Cancer vaccines are a type of immunotherapy used to either treat existing cancer or prevent the development of cancer.
Cancer treatment vaccines, also called therapeutic vaccines, work to boost the body’s natural defences in fighting cancer and may stop the growth of cancer, prevent recurrence or destroy cancer cells remaining after other treatments.
Therapeutic cancer vaccines boost the immune system’s ability to recognise and destroy antigens. Cancer cells often have certain molecules called tumour-associated antigens on their surface that healthy cells do not have.
When these vaccines are given to a person, the molecules act as antigens. They stimulate the immune system to recognise and destroy cancer cells that have these molecules on their surface.
Most cancer vaccines also contain adjuvants, which are substances that may help strengthen the immune response.
Some cancer vaccines are produced from the patient’s tumour sample, others target tumour-associated antigens and are given to patients whose tumours have been found to have those antigens on the surface of the tumour cells.
The most commercially successful type of cancer vaccines are those that prevent cancer from developing, also known as prophylactic vaccines.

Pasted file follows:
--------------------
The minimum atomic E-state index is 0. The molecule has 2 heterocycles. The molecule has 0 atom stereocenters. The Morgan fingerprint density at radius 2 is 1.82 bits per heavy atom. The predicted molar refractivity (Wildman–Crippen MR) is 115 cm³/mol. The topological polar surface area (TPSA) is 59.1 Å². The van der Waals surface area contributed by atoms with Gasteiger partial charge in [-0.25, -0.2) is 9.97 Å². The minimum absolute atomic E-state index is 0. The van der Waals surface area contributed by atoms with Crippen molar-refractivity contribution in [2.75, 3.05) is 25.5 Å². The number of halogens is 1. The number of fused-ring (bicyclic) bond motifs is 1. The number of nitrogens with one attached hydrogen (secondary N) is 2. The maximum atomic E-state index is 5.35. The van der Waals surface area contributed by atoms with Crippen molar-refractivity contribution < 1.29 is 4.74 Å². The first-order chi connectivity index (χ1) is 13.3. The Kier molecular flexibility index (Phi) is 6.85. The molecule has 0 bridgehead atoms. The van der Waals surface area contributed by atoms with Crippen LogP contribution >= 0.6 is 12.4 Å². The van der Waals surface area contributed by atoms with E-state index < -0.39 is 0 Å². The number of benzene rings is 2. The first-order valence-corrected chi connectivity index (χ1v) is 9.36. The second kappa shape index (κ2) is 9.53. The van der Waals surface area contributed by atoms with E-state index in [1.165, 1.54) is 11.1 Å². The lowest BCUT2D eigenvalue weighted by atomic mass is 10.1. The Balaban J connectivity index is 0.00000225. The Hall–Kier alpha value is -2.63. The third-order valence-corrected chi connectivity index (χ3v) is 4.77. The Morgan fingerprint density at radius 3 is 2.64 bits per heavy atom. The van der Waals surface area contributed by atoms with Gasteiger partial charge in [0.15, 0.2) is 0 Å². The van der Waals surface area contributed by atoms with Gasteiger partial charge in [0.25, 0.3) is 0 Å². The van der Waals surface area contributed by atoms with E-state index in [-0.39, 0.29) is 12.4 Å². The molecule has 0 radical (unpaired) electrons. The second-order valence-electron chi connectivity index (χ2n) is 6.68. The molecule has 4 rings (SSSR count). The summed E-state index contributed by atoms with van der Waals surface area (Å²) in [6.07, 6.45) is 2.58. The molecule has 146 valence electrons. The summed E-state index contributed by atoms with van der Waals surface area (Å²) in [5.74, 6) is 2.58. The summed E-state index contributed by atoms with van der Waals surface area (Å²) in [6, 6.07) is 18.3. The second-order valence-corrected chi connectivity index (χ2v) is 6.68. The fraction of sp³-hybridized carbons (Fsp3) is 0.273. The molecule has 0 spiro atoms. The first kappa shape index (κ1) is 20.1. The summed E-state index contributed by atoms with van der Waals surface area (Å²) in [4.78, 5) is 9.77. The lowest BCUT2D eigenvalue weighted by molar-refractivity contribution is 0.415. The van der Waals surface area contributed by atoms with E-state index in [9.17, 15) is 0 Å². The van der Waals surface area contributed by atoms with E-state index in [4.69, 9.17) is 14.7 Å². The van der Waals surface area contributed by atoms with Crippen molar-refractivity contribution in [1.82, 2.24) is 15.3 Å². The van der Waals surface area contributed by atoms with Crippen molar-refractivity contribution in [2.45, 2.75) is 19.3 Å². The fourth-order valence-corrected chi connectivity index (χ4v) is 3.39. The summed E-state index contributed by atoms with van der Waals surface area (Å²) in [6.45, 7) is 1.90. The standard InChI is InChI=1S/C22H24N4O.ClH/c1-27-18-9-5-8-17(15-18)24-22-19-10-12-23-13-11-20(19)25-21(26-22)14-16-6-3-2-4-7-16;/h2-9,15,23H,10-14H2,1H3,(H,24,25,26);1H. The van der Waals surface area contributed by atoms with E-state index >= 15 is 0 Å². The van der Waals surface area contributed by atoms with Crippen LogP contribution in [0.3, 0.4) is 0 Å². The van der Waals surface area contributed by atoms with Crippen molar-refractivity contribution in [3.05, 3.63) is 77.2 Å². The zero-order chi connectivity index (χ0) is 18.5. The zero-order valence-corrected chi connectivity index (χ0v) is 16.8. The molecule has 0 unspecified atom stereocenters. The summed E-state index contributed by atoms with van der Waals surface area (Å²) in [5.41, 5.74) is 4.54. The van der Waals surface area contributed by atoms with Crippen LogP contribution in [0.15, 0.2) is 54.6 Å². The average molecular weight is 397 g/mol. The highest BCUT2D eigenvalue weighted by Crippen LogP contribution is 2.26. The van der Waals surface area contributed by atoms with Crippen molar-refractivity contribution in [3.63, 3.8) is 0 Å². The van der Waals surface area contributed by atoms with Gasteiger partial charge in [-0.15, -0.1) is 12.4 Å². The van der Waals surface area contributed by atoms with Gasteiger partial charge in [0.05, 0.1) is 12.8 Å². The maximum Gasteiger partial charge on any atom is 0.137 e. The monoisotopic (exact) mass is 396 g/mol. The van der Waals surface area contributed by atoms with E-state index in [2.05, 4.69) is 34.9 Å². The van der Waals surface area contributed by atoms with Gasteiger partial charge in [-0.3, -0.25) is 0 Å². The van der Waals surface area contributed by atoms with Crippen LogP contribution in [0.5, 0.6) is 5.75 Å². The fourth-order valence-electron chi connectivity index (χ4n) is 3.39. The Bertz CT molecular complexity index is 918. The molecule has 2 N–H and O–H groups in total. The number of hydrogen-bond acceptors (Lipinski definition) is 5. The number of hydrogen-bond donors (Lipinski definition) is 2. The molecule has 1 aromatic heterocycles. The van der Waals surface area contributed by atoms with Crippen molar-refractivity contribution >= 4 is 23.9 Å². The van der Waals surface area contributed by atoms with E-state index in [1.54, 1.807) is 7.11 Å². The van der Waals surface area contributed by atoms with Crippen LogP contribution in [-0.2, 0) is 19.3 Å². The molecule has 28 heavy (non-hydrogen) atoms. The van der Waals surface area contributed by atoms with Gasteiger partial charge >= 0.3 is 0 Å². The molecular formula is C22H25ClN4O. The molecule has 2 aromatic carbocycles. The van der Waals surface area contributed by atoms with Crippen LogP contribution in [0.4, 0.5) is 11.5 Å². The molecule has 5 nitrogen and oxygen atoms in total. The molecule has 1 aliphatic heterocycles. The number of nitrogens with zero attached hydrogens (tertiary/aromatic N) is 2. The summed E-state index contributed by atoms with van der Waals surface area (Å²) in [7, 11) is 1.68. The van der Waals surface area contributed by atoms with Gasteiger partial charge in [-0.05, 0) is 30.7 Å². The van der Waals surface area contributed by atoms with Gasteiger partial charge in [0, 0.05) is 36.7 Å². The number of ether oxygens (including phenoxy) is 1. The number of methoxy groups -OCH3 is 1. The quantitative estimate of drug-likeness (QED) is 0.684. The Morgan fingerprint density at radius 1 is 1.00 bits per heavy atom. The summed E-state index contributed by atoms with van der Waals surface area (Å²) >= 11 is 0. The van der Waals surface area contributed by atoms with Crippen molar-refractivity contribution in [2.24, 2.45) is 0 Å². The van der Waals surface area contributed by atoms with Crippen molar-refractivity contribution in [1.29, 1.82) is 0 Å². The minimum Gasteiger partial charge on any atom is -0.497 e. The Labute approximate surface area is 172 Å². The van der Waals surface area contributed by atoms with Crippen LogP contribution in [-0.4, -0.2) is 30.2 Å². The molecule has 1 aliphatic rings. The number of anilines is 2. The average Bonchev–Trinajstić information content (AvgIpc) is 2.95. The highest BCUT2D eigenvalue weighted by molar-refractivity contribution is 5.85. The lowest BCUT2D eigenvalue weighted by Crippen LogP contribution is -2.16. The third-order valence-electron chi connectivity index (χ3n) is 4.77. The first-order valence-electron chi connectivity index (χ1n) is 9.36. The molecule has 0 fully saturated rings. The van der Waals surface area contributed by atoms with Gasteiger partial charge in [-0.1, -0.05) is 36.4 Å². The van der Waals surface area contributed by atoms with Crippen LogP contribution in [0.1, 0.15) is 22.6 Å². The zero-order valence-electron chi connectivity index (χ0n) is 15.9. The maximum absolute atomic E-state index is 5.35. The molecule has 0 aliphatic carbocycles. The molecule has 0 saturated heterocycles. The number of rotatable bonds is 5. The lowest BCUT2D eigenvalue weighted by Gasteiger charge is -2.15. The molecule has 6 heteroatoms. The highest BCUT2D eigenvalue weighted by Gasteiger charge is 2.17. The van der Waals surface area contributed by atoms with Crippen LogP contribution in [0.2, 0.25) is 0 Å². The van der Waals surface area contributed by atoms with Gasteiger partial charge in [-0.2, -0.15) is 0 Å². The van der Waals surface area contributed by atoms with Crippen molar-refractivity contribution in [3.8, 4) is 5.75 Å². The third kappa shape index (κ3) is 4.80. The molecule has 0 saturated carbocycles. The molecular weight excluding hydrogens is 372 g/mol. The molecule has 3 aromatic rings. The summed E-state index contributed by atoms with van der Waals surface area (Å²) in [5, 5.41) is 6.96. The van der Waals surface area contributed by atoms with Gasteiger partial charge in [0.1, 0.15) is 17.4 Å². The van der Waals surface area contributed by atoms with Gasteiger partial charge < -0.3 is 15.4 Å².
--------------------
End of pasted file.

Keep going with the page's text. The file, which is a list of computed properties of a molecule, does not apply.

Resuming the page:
There are two types approved by the FDA: human papillomavirus (HPV) vaccines approved for the prevention of anal, cervical, vaginal and vulvar cancer, and hepatitis B vaccines that can prevent liver cancer.
HPV vaccine revenue
Only one cancer vaccine achieved blockbuster revenue status in 2017, Gardasil, a prophylactic vaccine marketed by Merck that inoculates against HPV.
Gardasil and other HPV vaccine-associated revenue are expected to experience continued growth, from $2.1bn in 2017 to $3.7bn in 2024, at a CAGR of 8.7%, accounting for 95% and 82% of total cancer vaccine revenue in 2017 and 2024, respectively.
While the cancer vaccines therapy area is dominated commercially by HPV vaccines, there remains a strong interest in developing therapeutic cancer vaccines, with a considerable 966 cancer vaccines in the pipeline.
Research in this area remains at an early stage, and it has proven difficult for the vast majority of cancer vaccines to gain regulatory approval, and the therapy area is associated with a high attrition rate.
However, in 2010, the FDA approved Provenge (sipuleucel-T) for men with metastatic prostate cancer, and more cancer vaccines are anticipated to gain approval before 2024.
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